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Peak Moment Conversations » Blog Archive » 165: Finding Excitement Creating a Life-Sustaining Society

165: Finding Excitement Creating a Life-Sustaining Society

pm165_150.jpgLavender farmer Dana Illo and her partner Catherine Johnson will infect you with enthusiasm. They’ve turned their initial response to resource declines from “it’s horrible and overwhelming” into “we can create new ways of doing.” Dana is bringing Dragon Dreaming to her community. This organizing model starts by having a group totally buy into a specific dream, like being locally food self-sufficient. Then in every cycle of implementation, members Dream, Plan, Do and — just as importantly — Celebrate! Why not have fun while we build community and security?

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5 Responses to “165: Finding Excitement Creating a Life-Sustaining Society”

  1. Ed Adamthwaite Says:

    I’m sorry Janaia, this one takes the cake. Interviews like this only reduce the credibility of the Peak Moment organisation Another case of a lot of words said but not much information. Dana relying on having her stars read to guide her actions puts this interview off with the fairies. The organisational model mentioned is prep grade (not even organisation 101) level. Adding “celebrating” to ithe process with vacant smiling expression is just more “off with the fairies”. Of course, enjoying yourself while involved in a project is preferable to not doing so. Any tradey, farmer, engineer, craftsperson could tell you that. Dragon breathing? Really…?
    I’m lost for words.

  2. Rob Olason Says:

    I enjoyed this episode immensely! In fact, I was brushing away a tear or two at the end.

    The previous commenter stated, “a lot of words said but not much information.” I disagree. The words convey the information of celebration.

    You and your interviewees are celebrating their and their local community’s achievements. True, in doing so they were not planning nor were they “doing.” They (and you) were engaged in the forgotten completion to the planning and doing. This episode provided the response to these actions: “the celebration.” In fact as your interviewees state, the celebration is often what is missing in the typical organization’s operations.

    You and Robin do a great job of celebrating individual efforts to respond and interact to peak moment issues. We need more celebration of positive responses to this oftentimes very bleak topic.

    I thank you both for being such a frequent celebrant of the individual efforts of so many folks who care to stand up and find a different way to face this challenging issue.

    For what it is worth, I celebrate your efforts!

  3. Ed Adamthwaite Says:

    Sure, the younger generations that are attending to peak everything and adjusting their lives to the impending new paradigm should be commended. After all, it’s the baby boomer generation that created most of the mess. Include me in this. Whipping oneself into a lather over it is not really adding to the effort that we should all be making. Which is to try and fix things and prepare for the transition. The heart on sleeve emotion and mystical allusions are like “re-arranging the deck chairs on the Titanic” and just divert us from the real task. In this way it is similar to the second part of interview 148.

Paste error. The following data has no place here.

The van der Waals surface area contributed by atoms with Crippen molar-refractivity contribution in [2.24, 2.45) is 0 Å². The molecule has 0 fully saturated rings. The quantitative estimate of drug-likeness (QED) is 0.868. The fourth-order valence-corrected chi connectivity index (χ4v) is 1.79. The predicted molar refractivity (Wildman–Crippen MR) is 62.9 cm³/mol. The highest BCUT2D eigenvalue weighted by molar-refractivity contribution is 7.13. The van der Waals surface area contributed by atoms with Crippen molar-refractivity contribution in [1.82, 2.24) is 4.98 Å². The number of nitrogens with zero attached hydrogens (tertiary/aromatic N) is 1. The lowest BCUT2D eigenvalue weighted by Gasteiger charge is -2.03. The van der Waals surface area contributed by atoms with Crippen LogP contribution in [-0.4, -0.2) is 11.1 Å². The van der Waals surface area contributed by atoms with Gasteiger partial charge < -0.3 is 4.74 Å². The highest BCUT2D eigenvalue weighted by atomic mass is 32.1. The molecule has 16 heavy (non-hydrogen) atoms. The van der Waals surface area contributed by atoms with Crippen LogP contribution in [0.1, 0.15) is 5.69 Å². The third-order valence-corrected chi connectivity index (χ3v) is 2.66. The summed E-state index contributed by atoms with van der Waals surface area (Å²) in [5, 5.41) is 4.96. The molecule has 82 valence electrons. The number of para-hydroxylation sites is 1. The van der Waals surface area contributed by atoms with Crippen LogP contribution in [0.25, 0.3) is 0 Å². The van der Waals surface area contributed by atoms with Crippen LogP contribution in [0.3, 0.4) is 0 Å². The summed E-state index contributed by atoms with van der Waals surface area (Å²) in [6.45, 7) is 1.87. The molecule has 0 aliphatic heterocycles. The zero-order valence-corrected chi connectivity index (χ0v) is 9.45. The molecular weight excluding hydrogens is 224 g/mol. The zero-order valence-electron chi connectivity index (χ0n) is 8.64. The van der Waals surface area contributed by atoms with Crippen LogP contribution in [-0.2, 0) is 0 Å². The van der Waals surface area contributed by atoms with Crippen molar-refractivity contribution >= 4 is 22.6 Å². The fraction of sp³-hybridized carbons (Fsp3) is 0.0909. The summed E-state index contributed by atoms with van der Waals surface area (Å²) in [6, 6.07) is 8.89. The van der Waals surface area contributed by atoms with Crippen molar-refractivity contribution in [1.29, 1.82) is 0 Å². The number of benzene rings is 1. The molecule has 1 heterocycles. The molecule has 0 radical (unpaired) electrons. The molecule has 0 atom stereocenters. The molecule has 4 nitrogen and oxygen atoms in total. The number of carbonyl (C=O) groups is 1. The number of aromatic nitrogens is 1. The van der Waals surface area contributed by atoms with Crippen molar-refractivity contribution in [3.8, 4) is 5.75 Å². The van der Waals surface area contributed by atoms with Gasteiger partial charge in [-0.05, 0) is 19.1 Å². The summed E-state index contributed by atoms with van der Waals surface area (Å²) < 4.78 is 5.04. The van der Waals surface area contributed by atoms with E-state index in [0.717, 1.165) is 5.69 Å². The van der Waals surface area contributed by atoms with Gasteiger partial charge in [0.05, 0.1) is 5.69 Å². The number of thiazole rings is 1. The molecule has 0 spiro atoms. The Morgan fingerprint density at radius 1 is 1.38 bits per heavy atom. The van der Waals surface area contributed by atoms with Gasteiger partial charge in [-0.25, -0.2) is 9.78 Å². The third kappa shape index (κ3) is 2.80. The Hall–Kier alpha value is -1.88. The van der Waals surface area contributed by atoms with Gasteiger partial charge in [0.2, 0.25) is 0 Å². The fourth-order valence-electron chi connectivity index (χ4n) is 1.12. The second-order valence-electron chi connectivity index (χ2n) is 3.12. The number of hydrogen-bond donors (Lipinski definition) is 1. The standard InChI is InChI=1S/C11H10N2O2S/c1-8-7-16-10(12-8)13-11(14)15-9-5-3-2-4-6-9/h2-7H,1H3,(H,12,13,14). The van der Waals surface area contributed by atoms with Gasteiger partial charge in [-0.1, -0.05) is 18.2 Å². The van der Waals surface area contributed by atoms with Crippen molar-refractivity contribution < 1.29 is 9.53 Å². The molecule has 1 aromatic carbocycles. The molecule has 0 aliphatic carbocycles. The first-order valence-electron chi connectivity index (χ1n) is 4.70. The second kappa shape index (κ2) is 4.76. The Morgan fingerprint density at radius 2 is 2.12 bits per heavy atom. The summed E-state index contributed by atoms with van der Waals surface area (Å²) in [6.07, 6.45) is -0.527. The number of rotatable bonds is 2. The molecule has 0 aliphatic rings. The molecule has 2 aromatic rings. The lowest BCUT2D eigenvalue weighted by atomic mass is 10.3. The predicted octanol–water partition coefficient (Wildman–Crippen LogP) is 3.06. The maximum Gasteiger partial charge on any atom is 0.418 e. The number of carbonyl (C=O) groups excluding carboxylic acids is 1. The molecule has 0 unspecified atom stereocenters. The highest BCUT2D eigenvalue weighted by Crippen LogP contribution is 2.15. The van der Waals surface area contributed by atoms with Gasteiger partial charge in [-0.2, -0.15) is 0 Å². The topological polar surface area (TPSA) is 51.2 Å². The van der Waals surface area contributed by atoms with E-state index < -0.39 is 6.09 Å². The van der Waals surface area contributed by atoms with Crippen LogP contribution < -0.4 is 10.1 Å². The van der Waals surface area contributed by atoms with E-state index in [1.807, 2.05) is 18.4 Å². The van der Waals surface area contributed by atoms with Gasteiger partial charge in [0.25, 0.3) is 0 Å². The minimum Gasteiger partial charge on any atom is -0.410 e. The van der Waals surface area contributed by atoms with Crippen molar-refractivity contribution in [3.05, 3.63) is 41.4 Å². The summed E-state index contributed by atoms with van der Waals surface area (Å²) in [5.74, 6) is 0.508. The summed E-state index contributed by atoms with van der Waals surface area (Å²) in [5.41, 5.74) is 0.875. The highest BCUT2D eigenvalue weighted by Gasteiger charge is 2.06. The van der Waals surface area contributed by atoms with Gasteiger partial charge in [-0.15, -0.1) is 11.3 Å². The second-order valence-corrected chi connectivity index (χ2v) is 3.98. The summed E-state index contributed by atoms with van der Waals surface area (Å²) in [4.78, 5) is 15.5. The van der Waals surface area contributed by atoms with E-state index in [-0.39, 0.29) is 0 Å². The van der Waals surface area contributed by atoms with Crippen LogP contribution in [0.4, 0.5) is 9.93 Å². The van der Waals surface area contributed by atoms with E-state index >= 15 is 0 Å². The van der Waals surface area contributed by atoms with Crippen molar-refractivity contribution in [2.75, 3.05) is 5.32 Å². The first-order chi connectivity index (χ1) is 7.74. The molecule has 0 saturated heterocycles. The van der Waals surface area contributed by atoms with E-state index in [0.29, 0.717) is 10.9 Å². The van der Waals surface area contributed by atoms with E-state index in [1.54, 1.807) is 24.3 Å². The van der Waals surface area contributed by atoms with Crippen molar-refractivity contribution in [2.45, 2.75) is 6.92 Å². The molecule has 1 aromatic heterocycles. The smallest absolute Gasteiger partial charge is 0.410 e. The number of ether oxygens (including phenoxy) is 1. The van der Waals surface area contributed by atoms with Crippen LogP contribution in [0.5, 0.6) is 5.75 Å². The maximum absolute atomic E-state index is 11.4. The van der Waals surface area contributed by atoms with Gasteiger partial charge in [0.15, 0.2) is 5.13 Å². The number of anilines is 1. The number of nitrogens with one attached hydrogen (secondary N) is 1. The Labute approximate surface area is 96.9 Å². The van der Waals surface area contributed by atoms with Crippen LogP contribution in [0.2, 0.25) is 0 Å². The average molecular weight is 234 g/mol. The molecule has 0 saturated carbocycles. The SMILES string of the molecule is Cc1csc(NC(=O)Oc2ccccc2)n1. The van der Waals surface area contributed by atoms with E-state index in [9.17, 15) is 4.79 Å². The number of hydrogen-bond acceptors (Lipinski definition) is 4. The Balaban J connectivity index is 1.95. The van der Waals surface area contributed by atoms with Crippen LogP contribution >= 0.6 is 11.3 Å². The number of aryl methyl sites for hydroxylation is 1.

As I wrote earlier in this thread, “any tradey, farmer, engineer, craftsperson could tell you that”, meaning that anyone that doesn’t enjoy their work is in the wrong job or going about it in a less than positive way. Of couse it is better to “celebrate” if you want to use that word. We may have a differing definition of it. Making it the central theme of everything we do just may not be applicable at times and not what we should be doing to get the best result.
    If it’s one thing that the suits critisise the alternative movement for, it’s airheaded fantasies that have little to do with reality.
    If we are going to have any hope of bringing about change in a bankster dominated world, to be taken seriously we will need thave political clout with a sense of purpose and not be diverted by indulging in communal sob-athons.
    I agree with you regarding Janaia and Robin’s celebrating of individual efforts to bring about change. They are beacons in the darkness. However the celebrating or endorsing of some individuals may just have a negative effect.

  4. Stuart M. Says:

    I guess we need a follow-up on how successful their planning process was: have they started a co-op? Are they more food independent? I know moving from thought to action is often difficult. Sometimes just the thought phase is enough to get people bogged down and they never get to the action phase. If “dragon dreaming” really works, great! I’ll try it, too. Let’s just make sure the celebrating is the last step in the process!

  5. Iselin Celestine Says:

    Five minutes left in the show…and I think I understand Rob’s reference to a tear or two. This reminds me, once again, that all of us have the potential to (even profoundly) affect the thinking of others - perhaps without ever even knowing that this has been so. What a legacy, in the form of a material item (yet having greater significance) Catherine’s mother wishes to leave her daughter(s). An aside: so grateful to staff and students at Bastyr Natural Health Clinic for their dedicated and compassionate care. Dana and Catherine are a lovely couple in their warmth of heart and the work they do that is reflective of this. With thanks:)

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